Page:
Working hand-in-hand with ECOEC’s team, Conexon designed the network and quickly moved into the role of construction management partner – providing daily supervision, preparing RFPs, coordinating contractor and vendor selection, verifying and validating work completion and overseeing the many other moving parts of the mammoth project.
Smith compares launching the broadband initiative to the important and pioneering work of the electric cooperatives in the 30s, bringing electricity to an underserved part of the country.
“We categorize this as another frontier, closely aligned with electricity to rural America in late 30s and early 40s,” he says. “No one would build out because the farm was too far away. Now, 80 years later, we’re bring something to rural Americans – something they need – that they couldn’t get another way. “This drives us
ECOEC Chapter 2 – Hitting their stride
Building out a broadband network is best compared to a marathon rather than a sprint, says East Central Oklahoma Electric Cooperative (ECOEC) General Manager Tim Smith. It requires endurance, commitment and resources, and most of all, a constant focus on the finish line.
“At the end of the day, this will be one of the best things we’ve ever done,” Smith said. “When the build-out is complete, we will have transformed lives and communities, increased home and property values, and made a lasting impact on rural America and the families we work for.”
It was only a few short months after an introductory meeting, that ECOEC tasked Conexon with producing a study to prove out the economic feasibility of a broadband business. Partners Randy Klindt and Jonathan Chambers prepared a full business plan projecting that the co-op’s fiber business would break even in its ninth year. The two also calculated the potential financial impact of the pending 2018 Connect America Fund (CAF) II auction should ECOEC elect to join the Conexon-led consortium of electric co-ops bidding for federal broadband funds. With the Board’s approval, Conexon qualified ECOEC to bid, designed the bidding strategy, and placed the co-op’s bids in the auction.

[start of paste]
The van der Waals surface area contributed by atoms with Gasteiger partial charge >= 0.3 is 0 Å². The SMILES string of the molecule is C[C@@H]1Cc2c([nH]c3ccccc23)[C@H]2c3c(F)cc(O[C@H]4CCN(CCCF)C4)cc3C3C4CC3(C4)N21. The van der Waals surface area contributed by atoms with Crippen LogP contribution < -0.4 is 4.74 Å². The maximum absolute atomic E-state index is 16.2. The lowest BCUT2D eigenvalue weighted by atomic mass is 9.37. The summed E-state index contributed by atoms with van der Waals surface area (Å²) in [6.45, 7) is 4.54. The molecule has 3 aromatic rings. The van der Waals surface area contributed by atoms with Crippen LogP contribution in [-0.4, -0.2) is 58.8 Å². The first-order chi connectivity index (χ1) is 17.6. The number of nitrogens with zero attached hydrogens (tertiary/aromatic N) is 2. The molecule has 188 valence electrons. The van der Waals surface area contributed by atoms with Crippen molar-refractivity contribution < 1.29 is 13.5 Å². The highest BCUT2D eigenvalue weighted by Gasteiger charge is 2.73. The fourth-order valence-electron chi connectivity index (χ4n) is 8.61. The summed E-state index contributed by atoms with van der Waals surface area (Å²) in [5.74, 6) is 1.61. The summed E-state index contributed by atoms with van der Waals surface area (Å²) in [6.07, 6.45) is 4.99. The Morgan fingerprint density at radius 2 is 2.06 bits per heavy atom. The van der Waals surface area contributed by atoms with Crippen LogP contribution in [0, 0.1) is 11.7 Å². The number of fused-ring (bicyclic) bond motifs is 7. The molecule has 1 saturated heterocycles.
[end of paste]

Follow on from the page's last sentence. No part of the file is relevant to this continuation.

A short time later, the co-op had secured $22 million in federal funding for its build-out – creating a whole new financial picture. The infusion of the CAF funding means that ECOEC broadband subsidiary ecoLINK will break even in year 1 – as opposed to year 9, and more important, eliminates the need for financial subsidizing by the electric co-op.
“Jonathan Chambers and the team knew how the auction works, which meant we didn’t have to worry about the mechanics of the auction or learn all of the aspects of it,” said Tim Smith, ECOEC General Manager. “Conexon also provided us with a before-CAF and after-CAF financial picture. We had no idea of the magnitude of the auction, but Conexon did and that’s part of the value they bring to a partnership.”
Today, ECOEC is well into its six-year race, clipping along at a 20-mile per week build-out pace, with 1,200 eager customers-to-be signed up, and a growing team at ecoLINK, the co-op’s broadband subsidiary.
“Our goal is to build out 1,000 miles per year to ensure we meet the deadlines and conditions of the CAF II funding we are receiving,” Smith explained. “We’re also testing as we go. When we ‘turn it on,’ for a customer we want to make sure everything’s been tested and validated. We don’t want to go back and troubleshoot at that point.”
Throughout phase 1, ECOEC has stayed largely true to the original plan and blueprint designed and delivered by Conexon – a strategy that’s benefited on multiple fronts.
“Conexon’s work on the project design and build has been a big help and certainly helped us avoid missteps and mistakes,” said Smith. “Based on our original phase 1 projection it appears we are coming in under budget for the project. This is a testament to Conexon helping us stay on track.”